Descriptions for Description
Mac Platform: Intel
Includes: Pre-K' ''ed
OS version: OS X 10.8 or later
Processor type(s) & speed: 64-bit processor
Block connections to: manytricks.com
Courtesy of LfSCrew
Release Date: August 3, 2015
Full Release Notes: http://manytricks.com/resolutionator/releasenotes/
More Info: http://manytricks.com/resolutionator/
Embiggen your display
Change resolutions faster than a T-1000 changes shapes!
Resolutionator makes it simple to use any of your display' ''s available resolutions. Need more space for a project? A quick click of a menu bar icon—or press of a keyboard shortcut—lets you easily switch to any available resolution. No more time-consuming trips through System Preferences.
Switch via the menu bar
If you' ''re a menu bar utility person, Resolutionator' ''s pre-set for your preferences: It ships in menu bar mode, giving you quick mouse fling-and-click access to all your resolutions.
If you' ''ve got multiple displays, you can access all of them through the same menu, as seen in the screenshot. Contrast that with the Displays System Preferences panel method, which requires mousing to each display to change its resolution.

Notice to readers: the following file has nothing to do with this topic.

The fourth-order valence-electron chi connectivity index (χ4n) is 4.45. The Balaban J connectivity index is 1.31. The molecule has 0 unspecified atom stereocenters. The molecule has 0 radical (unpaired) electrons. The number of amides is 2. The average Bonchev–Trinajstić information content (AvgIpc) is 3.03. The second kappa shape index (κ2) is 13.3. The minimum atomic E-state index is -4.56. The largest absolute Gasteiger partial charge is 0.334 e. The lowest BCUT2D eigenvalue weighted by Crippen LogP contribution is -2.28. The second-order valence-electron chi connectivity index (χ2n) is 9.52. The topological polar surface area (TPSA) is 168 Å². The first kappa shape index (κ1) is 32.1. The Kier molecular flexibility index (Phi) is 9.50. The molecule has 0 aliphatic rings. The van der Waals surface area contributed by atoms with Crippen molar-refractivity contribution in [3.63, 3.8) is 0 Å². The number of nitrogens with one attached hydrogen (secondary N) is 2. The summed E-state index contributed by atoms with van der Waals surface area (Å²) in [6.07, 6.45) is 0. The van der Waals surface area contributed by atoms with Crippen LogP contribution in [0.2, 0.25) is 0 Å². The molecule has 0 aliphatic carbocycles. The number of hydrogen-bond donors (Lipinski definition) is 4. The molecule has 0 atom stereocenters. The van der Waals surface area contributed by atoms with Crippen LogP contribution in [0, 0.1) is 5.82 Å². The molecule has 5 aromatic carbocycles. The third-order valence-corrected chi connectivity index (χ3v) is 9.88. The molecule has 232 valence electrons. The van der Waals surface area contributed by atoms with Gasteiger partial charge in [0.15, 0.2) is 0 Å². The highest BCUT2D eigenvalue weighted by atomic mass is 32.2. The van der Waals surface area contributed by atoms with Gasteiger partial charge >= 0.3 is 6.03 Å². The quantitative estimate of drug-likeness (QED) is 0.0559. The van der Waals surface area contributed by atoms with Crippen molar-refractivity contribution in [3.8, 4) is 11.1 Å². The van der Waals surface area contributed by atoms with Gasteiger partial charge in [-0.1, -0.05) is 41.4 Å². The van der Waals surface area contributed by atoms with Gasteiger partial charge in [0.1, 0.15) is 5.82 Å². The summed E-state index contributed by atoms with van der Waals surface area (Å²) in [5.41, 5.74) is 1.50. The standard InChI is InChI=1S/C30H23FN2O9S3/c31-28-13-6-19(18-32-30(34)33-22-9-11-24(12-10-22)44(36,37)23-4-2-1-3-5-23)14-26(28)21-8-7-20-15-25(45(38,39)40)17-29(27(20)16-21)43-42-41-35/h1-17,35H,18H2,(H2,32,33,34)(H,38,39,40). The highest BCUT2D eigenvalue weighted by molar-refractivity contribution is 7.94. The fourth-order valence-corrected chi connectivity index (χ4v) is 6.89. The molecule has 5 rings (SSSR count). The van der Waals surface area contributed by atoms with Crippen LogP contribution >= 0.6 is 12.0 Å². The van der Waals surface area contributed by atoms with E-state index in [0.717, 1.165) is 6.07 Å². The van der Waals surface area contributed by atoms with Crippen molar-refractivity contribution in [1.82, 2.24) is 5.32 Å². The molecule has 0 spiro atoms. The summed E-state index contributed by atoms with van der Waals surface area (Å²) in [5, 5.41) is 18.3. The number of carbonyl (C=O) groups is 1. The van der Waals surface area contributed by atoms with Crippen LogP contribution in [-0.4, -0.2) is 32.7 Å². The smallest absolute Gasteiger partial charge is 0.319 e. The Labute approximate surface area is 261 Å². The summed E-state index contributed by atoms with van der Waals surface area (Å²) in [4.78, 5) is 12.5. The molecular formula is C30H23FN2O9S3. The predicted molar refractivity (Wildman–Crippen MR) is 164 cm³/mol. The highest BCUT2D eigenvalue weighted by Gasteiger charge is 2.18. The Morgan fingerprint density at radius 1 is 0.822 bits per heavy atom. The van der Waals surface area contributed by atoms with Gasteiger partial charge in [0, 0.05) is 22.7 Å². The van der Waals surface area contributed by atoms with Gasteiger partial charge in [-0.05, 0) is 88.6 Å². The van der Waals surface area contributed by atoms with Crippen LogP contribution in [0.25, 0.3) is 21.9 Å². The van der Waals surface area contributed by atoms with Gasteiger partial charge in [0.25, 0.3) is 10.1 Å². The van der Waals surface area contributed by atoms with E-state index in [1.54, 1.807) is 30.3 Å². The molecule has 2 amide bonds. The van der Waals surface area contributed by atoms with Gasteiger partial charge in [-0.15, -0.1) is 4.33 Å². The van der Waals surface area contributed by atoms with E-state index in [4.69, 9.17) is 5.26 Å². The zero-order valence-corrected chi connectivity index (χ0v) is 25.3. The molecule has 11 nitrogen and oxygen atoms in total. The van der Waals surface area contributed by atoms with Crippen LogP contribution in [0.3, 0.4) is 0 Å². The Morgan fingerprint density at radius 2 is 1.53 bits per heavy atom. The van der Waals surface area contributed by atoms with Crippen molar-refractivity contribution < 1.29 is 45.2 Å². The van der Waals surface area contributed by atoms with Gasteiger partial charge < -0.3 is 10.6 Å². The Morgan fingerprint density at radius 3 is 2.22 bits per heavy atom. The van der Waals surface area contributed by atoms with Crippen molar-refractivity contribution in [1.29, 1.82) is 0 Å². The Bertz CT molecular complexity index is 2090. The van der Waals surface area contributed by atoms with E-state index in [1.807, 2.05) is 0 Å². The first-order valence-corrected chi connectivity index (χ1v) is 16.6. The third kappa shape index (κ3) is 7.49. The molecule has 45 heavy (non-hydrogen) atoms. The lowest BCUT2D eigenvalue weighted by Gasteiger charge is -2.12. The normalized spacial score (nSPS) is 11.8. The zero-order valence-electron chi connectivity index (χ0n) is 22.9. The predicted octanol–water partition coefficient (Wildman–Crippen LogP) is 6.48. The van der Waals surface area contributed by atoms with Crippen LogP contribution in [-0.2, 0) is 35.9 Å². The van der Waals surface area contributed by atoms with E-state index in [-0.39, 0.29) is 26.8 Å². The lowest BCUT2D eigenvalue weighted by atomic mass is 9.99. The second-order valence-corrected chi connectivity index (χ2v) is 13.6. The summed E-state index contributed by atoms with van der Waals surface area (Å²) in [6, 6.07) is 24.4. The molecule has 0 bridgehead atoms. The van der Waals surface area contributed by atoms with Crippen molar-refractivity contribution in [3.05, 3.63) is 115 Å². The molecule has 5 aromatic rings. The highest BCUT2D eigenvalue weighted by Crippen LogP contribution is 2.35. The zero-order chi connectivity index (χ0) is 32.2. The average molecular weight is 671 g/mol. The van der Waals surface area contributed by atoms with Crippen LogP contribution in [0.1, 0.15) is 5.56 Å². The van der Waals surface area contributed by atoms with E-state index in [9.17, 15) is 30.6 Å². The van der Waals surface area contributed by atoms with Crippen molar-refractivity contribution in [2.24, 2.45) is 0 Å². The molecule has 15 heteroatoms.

Switch via the keyboard
If you prefer the keyboard, assign a hot key of your choosing and switch resolutions via this handy pop-up panel:
It may appear you can only switch resolutions on one display, but fear not! Tap the left arrow to reveal all attached displays; you can then change the resolution on any of them from that same panel.
See even more pixels
Depending on your display, OS X may offer three to five resolution choices; these are the choices you' ''ll see by default in Resolutionator. If that' ''s not enough for you, though, Resolutionator can show all the resolutions your display reports it' ''s capable of producing, as seen in the movie at right. Just tell Resolutionator to show non-retina and/or silly resolutions in its preferences, and you' ''ll see—depending on your display' ''s capabilities—many more available resolutions.
In particular, enabling silly resolutions will show some resolutions that are greater than the number of pixels on your display. How does this magic work? OS X itself handles the task, scaling everything down to achieve the chosen resolution. You may not need silly resolutions often, but they can be a great help when looking at a page layout on an 11" MacBook Air, for example.